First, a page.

Thursday, May 14, 2015

Religious landscapes, gay Christians & irrelevance

There are few surprises in the Pew Research Center's new "America's Changing Religious Landscape" study, released Tuesday --- the number of self-identified Christians declined by roughly 8 percent between 2007 and 2014, from 78.4 percent to 70.6 percent, while the percentage of "nones" increased by roughly 6 percent, from 16.1 percent to 22.8 percent.

Nor is there much doubt about a major cause --- the rapid drift out of Christianity by younger potential affiliates who increasingly see faith communities as either hostile or irrelevant.

But I was interested in a small area of the study (Page 88 if you're interested in reading about it) suggesting that a mildly surprising 48 percent of LGBT people still identify as Christian despite centuries of aversion therapy, accelerated in recent years by squawking and wing-flapping evangelicals. (Pew conducted a survey of LGBT folks in 2013 that found a roughly 42 percent Christian affiliation rate, suggesting an actual rise in the number of gay Christians, but the methodology was different so legitimacy of the comparison is in doubt).

On the other hand, much of the progress toward inclusion in mainline Christianity has resulted from the work of LGBT people who chose to remain within their faith traditions and become obvious (and focal points for often harsh debate). So we've known for a long time that LBGT folks were there --- for most of church history in the "guerrilla church," making off as needed with the sacraments right under the nose of the altar-rail police.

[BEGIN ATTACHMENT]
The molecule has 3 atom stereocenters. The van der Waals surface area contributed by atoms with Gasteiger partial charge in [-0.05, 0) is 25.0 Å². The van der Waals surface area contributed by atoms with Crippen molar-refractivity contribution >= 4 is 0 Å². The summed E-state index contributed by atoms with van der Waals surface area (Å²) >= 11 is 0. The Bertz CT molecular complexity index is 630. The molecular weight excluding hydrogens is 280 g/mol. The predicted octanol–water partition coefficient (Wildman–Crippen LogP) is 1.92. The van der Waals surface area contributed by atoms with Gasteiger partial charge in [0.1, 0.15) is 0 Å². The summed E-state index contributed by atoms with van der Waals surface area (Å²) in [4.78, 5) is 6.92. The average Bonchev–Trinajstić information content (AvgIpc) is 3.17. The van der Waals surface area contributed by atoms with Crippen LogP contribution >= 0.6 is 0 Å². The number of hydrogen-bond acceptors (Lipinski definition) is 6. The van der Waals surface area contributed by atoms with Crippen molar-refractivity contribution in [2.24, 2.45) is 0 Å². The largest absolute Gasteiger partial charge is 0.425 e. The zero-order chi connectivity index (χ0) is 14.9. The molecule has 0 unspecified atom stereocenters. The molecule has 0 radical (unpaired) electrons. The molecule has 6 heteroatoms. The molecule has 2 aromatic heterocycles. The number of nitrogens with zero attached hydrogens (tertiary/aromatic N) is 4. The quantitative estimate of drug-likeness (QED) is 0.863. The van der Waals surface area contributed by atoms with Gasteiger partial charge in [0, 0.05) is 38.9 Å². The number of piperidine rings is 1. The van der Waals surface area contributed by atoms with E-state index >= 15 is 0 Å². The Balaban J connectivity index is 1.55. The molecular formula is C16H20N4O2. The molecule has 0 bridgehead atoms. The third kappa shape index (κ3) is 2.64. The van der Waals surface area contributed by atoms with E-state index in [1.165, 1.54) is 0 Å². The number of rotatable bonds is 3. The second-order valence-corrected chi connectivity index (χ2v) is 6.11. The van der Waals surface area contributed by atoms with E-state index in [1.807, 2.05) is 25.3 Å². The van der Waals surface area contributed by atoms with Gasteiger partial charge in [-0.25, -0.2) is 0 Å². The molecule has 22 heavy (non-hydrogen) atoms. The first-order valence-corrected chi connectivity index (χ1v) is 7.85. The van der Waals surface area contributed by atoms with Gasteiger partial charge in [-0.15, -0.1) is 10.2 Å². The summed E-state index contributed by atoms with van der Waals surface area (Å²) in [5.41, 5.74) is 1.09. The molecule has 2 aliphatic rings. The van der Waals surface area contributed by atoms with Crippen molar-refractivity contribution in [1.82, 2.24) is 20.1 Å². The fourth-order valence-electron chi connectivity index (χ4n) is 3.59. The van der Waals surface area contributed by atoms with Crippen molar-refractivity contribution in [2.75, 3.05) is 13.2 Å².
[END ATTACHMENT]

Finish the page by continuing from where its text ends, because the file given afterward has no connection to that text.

Even in Chariton. While living elsewhere, I used to run into fellow subversives from my home county at altar rails in Des Moines, where in some congregations subterfuge was unnecessary.

Chariton hasn't changed that much, although LGBT folks certainly are unconditionally welcome at St. Andrew's and might be welcome at a couple of other churches where denominational philosophy has evolved. But we don't talk about such things here. And it's still a crap shoot, since the risk, even likelihood, of stoning is still there in edifices ranging from tin-shed awful to brick, stone and mortar grandeur. 

Our situation probably mirrors the situation nationwide and while it's great that LGBT people now at least have a place in several denominations in some places, it's probably not enough to encourage many to join up. So the percentages most likely will not increase and, like our straight brothers and sisters, we'll watch as congregations Catholic, mainline and evangelical alike sputter along toward accelerating irrelevance.

On the other hand, I'm reasonably sure that there are LGBT folks out there who would respond to an unconditional "welcome home." Sadly, if and when that ever happens it's likely to be too late.

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